Prolonged isolated thrombocytopenia (PIT) represents a significant complication after allogeneic hematopoietic stem cell transplantation (allo-HSCT), and is associated with an adverse patient prognosis and higher transplant-related mortality owing to a higher risk of infection events, severe (grades 3 to 4) acute graft-versus-host disease (GVHD) and chronic GVHD. PIT is defined as a peripheral platelet count less than 100×109/L without sustained anemia or leukopenia for more than 3 months after allo-HSCT (Zhang X, et al. Biol Blood Marrow Transplant, 2011). However, the underlying mechanisms remain unclear. Different kinds of functional glycoproteins are expressed on the platelet surface, with sialic acid residues at the end of their glycan. Desialylation of platelet glycoproteins has been found to be associated with accelerated platelet clearance in refrigerated platelets (Gerard Jansen AJ, et al. Blood 2012). Platelet-specific glycoprotein GPIbα,the functional subunit of the von Willebrand factor receptor, was the majorly desialylated glycoprotein; NEU1, one of the four human sialidases, was the enzyme that catalyzed GPIbα desialylation. However, few studies have focused on this mechanism in patients suffering PIT after allo-HSCT. In this study, we hypothesized that desialylation on platelet surfaces is associated with PIT after allo-HSCT. The mechanisms participating in this process may include GPIbα clustering, platelet apoptosis and phagocytosis by macrophages.
Patients and methods:
Blood samples were collected 90 days after allo-HSCT from 70 patients with PIT. Samples from post-transplantation patients who have normal platelet counts were taken as controls. Sialylation and desialylation were measured by detecting specific lectins via flow cytometry. Human sialidase expression was determined by immunofluorescence, flow cytometry and reverse transcription PCR. Platelet apoptosis markers were measured by flow cytometry, and macrophages stimulated from THP-1 cells were used in the phagocytosis assay.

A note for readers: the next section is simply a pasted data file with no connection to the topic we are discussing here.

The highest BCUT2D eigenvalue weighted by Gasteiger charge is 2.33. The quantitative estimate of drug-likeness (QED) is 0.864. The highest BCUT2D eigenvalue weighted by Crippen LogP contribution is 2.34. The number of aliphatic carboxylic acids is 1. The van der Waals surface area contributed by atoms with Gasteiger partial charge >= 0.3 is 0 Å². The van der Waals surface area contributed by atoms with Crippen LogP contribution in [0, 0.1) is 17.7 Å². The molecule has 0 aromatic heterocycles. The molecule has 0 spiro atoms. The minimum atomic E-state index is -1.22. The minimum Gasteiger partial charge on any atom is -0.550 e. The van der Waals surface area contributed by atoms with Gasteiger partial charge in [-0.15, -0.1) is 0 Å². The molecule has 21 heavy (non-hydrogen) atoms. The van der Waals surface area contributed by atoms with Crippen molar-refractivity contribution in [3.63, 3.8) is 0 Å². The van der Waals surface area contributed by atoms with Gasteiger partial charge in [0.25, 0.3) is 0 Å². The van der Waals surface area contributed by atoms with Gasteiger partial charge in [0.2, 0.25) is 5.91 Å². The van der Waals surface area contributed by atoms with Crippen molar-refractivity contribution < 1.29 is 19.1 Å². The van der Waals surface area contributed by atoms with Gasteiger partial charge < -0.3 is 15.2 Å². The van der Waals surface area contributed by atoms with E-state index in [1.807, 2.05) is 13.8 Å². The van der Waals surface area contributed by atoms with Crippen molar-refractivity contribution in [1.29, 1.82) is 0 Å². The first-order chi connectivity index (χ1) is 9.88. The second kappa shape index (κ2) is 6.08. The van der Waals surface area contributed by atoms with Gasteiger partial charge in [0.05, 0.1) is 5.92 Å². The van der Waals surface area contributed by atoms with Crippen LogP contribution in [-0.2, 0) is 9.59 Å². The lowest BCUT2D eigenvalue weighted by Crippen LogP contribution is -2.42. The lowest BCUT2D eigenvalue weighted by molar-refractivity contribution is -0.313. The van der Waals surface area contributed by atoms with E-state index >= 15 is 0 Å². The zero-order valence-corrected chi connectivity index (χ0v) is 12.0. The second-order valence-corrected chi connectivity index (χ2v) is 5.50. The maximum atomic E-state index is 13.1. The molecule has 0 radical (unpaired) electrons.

We tested sialic acid residues and the desialylation markers, including β-galactose and β-N-Acetyl glucosamine, on the platelet surface, and found that platelets from PIT patients had significantly higher desialylation levels. Serum sialic acid levels were measured, and the results showed higher levels in PIT patients. Further, NEU1 was found to be over-expressed on the surface of platelets from PIT patients, and was found to be the enzyme that catalyzed the platelet surface desialylation. To further reveal the mechanism that lead to PIT, we proved that GPIbα was the desialylated glycoprotein on platelets from PIT patients. We found that GPIbα desialylation and clustering in PIT patients induced changes in the expression of Bcl-2 family protein, as a 2-fold increase in active Bax expression and a similar decrease in Bcl-XL expression were observed. Depolarization of the inner mitochondria membrane was augmented in desialylated platelets from PIT patients, indicating increased platelet apoptosis. Moreover, macrophages stimulated from the THP-1 cell line preferred to phagocytose desialylated platelets from PIT patients in vitro; this process could be blocked by the sialidase inhibitor, DANA. In the in vitrostudy, we found that dexamethasone led to a 32% decrease in phagocytosis, whereas oseltamivir, an antiviral medicine that can block sialidase from influenza virus, could also partially function on human sialidase and protect 43% of platelets from phagocytosis.
In conclusion, our results demonstrate that desialylation played a role in the mechanism of prolonged isolated thrombocytopenia after allo-HSCT, most likely through platelet apoptosis induction and increased phagocytosis by macrophages in the peripheral circulation. Dexamethasone and oseltamivir could decrease platelet apoptosis and inhibit platelet phagocytosis in vitro, implying a novel potential method for treating PIT after allo-HSCT.
No relevant conflicts of interest to declare.
Asterisk with author names denotes non-ASH members.